Kristi Masinelli, 49, of Staunton, Ill., noticed something amiss during her first pregnancy in 1999. Her platelet count was very low, and over the course of her pregnancy, it continued to fall. She began platelet transfusions, but a bone marrow biopsy showed nothing unusual. After a normal delivery to a healthy baby boy, her platelets went back up.
Four years later, the same issue occurred with her second pregnancy. Her doctors suspected it might be idiopathic thrombocytopenic purpura, or ITP, a condition in which platelets are destroyed by the immune system.
It wasn’t until the fall of 2006 when Kristi really felt something was wrong. A visit with her oncologist in Springfield, Ill., who she saw once a year, revealed her cell counts were again very low. More testing and bone marrow biopsies followed, still with no avail. Kristi became transfusion dependent, using blood faster and faster and requiring transfusions more frequently. She knew she couldn’t continue this forever.
After a year of seeking answers and a referral to Mayo Clinic, Kristi was finally diagnosed with aplastic anemia, a rare autoimmune disease in which the bone marrow is unable to produce blood cells.
“Getting a diagnosis was a huge relief and a moment of panic all at the same time. All along, I had been thinking, ‘I’ll be fine as long as it’s not aplastic anemia’ — it was the one thing I really didn’t want, but at least we finally knew what we were battling,” says Kristi.
The doctors at Mayo Clinic recommended a stem cell transplant as soon as possible, but Kristi was scared and far from home. She decided instead to continue her care at Siteman Cancer Center.
Trust Through a Transplant and Trial
Kristi met with her oncologist John DiPersio, MD, PhD, for the first time in August 2007. She began anti-thymocyte globulin, or ATG, an immunosuppressive therapy administered intravenously, in addition to other immunosuppressants for the next four years. During her treatment, Kristi was routinely hospitalized, experiencing serum sickness and Clostridium difficile infection, or C. diff.
Throughout this time — and since the very beginning of her journey — Kristi was supported by her husband of 25 years, Dave. “He has been a rock for our family. He has been outstandingly supportive, never making me feel guilty or less than for being sick,” she says. “I couldn’t ask for a better partner.”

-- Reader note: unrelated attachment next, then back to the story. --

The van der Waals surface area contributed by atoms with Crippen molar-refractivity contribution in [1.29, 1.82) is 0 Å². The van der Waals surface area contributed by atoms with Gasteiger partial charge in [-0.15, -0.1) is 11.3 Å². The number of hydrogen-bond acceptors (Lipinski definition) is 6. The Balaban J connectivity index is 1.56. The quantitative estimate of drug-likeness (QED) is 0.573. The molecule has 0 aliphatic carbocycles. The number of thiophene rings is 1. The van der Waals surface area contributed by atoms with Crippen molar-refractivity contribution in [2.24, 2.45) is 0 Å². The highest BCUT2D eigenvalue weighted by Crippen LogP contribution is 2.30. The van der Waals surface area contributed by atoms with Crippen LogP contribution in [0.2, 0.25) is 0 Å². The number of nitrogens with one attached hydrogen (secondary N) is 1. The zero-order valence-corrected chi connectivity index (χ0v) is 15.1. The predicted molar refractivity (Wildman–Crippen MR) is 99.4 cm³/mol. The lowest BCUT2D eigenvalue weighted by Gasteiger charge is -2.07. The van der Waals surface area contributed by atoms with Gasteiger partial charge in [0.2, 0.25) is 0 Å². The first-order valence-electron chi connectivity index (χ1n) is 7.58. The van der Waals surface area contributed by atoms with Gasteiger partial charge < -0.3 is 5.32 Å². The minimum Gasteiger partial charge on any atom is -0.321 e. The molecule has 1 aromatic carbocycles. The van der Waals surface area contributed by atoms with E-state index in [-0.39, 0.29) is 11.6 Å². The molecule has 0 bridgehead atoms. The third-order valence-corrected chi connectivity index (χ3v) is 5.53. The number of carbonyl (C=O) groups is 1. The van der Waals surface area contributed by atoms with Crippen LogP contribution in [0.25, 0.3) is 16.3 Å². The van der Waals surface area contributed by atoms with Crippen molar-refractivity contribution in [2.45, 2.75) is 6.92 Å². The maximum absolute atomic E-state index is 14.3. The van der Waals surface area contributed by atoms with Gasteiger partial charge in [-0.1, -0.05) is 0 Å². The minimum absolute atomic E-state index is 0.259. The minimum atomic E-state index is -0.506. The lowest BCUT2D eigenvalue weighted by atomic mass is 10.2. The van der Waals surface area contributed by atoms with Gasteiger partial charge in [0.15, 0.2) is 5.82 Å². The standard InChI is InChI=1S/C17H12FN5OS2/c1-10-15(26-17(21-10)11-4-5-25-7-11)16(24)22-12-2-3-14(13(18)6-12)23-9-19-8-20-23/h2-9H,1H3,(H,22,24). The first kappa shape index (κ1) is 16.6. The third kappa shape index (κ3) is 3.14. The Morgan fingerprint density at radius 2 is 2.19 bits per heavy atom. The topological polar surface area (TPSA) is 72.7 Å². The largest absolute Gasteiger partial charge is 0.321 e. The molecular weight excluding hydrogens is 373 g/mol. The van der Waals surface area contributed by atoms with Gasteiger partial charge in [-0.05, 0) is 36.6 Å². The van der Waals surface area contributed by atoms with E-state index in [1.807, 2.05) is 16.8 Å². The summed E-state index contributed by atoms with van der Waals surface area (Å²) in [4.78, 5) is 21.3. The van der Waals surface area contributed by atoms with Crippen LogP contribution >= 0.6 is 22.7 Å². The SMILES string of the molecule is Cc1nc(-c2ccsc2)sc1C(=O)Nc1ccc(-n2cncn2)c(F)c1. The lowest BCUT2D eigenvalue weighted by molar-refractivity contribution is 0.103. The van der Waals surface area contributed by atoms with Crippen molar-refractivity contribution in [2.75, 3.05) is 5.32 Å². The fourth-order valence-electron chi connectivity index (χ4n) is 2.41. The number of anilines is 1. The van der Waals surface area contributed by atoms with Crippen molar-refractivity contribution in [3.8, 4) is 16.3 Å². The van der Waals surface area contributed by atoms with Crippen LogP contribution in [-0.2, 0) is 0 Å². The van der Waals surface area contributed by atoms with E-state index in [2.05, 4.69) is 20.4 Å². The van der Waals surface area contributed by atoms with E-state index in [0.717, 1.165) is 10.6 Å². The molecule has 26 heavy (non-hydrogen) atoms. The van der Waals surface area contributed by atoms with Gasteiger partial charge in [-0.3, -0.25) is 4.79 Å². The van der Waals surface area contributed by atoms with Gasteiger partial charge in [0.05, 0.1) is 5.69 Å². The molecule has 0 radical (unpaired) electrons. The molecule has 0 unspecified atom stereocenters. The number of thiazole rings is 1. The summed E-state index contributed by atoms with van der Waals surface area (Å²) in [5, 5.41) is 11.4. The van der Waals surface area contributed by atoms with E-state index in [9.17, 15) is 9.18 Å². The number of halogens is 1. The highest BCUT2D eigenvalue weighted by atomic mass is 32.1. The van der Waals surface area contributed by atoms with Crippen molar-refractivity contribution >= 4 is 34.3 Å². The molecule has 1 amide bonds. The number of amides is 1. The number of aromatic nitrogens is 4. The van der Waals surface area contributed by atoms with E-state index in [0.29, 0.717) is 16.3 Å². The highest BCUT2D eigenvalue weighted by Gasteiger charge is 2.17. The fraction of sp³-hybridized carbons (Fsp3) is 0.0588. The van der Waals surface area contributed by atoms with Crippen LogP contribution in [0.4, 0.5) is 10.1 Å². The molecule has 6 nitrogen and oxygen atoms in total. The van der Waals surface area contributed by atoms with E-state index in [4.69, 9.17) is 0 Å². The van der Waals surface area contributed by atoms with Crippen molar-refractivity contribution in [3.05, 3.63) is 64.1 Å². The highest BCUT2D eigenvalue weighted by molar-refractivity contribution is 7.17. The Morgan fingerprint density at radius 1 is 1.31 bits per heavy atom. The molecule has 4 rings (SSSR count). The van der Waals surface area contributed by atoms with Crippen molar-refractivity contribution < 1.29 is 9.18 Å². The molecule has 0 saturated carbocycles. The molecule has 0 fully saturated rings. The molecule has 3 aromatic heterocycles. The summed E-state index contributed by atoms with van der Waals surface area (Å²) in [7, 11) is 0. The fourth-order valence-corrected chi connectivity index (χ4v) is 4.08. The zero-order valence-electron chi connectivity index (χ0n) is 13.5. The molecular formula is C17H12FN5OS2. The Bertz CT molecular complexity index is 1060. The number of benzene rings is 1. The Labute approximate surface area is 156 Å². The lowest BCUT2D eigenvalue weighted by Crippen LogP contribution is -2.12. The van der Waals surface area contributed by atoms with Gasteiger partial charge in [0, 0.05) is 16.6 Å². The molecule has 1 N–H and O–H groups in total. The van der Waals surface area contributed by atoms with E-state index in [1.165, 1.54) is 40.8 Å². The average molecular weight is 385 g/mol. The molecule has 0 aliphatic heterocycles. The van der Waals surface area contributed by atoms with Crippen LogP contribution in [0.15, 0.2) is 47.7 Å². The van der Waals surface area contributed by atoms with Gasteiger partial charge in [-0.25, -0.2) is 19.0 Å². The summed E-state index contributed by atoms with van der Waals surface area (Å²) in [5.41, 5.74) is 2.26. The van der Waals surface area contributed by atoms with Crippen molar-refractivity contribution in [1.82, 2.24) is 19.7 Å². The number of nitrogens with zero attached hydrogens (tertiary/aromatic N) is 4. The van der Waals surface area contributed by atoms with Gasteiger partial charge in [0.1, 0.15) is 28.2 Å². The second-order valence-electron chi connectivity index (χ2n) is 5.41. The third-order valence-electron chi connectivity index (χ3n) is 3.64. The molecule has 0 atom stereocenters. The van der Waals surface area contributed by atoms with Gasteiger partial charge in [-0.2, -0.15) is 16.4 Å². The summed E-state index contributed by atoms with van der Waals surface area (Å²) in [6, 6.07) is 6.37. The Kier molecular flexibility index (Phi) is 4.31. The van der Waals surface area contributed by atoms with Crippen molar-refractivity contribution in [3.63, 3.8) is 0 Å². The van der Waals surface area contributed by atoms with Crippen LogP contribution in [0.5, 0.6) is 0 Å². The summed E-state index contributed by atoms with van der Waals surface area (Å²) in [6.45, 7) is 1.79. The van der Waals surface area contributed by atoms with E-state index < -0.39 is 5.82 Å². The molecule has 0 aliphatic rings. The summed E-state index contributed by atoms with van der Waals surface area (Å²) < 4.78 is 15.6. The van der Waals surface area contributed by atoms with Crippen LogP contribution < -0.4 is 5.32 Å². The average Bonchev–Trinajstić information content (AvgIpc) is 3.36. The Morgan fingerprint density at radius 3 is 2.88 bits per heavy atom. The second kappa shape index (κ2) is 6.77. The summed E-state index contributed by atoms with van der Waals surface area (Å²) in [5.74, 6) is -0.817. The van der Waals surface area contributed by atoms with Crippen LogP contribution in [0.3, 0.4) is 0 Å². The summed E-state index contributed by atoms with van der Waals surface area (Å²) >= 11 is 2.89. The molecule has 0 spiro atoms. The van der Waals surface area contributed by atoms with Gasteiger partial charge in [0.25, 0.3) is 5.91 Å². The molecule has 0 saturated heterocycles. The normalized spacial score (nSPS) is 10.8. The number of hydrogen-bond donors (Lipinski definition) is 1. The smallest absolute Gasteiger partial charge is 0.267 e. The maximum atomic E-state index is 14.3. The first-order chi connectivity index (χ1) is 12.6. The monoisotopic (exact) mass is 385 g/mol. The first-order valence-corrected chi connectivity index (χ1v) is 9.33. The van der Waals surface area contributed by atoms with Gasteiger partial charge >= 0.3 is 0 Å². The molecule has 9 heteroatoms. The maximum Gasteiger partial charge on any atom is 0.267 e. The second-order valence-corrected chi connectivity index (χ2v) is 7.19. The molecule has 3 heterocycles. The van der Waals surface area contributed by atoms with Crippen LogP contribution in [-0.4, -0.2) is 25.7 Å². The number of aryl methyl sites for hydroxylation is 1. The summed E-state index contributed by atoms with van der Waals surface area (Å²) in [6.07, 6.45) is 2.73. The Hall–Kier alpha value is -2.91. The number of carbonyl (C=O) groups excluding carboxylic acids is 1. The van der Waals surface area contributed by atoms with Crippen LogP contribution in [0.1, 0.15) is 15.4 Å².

Eventually, these therapies stopped working, and Kristi had a stem cell transplant on December 28, 2012. Her sister Susan was her donor. Post-transplant, Kristi experienced acute and chronic graft-versus-host disease, or GVHD, but her cell counts were finally stable.
In mid-2018, Kristi became sick and was hospitalized with post-transplant lymphoproliferative disorder, or PTLD. It had spread to her lungs, liver, spleen, intestines and bones. Dr. DiPersio enrolled Kristi in a clinical trial targeting the Epstein-Barr virus, the driver of her lymphoma. By New Year’s Eve, her PET scan was clear.
“Dr. D is a magician. He has pulled a rabbit out of his hat over and over again for me,” says Kristi. “Every time things look bleak, he turns around and comes up with the next thing that’s going to keep me going.”
More Time for Memories
Since then, spots of lymphoma have come and gone. Kristi and her family don’t use words like remission or cancer-free. Instead, she focuses on how she is doing at this point in her life — and she’s doing well. She continues taking immunosuppressants and managing her GVHD symptoms.
“It’s a way of life,” says Kristi. “We hold the course and live a new normal. The next thing comes along, and we adjust and have a new normal all over again.”
When she’s feeling well, Kristi enjoys the outdoors with her husband and two sons, Jake, 20, and Joe, 16. Together, they hike, fish and even fossil hunt. She also enjoys trips to the lake with friends and an annual trip to the beach.
Kristi credits this time and these memories to her care team at Siteman Cancer Center at Barnes-Jewish Hospital and Washington University School of Medicine.
“They have given me years and years of life. They have given me years with my boys,” says Kristi. “Over the years, I’ve made countless little imaginary goals or finish lines. I kept saying, ‘If I can just get my sons to xyz grade… to this milestone… my family will be okay.’ Truth is, they’ll be okay no matter the outcome, but I’m so grateful for the unexpected time. Dr. DiPersio and his team have achieved miracles.”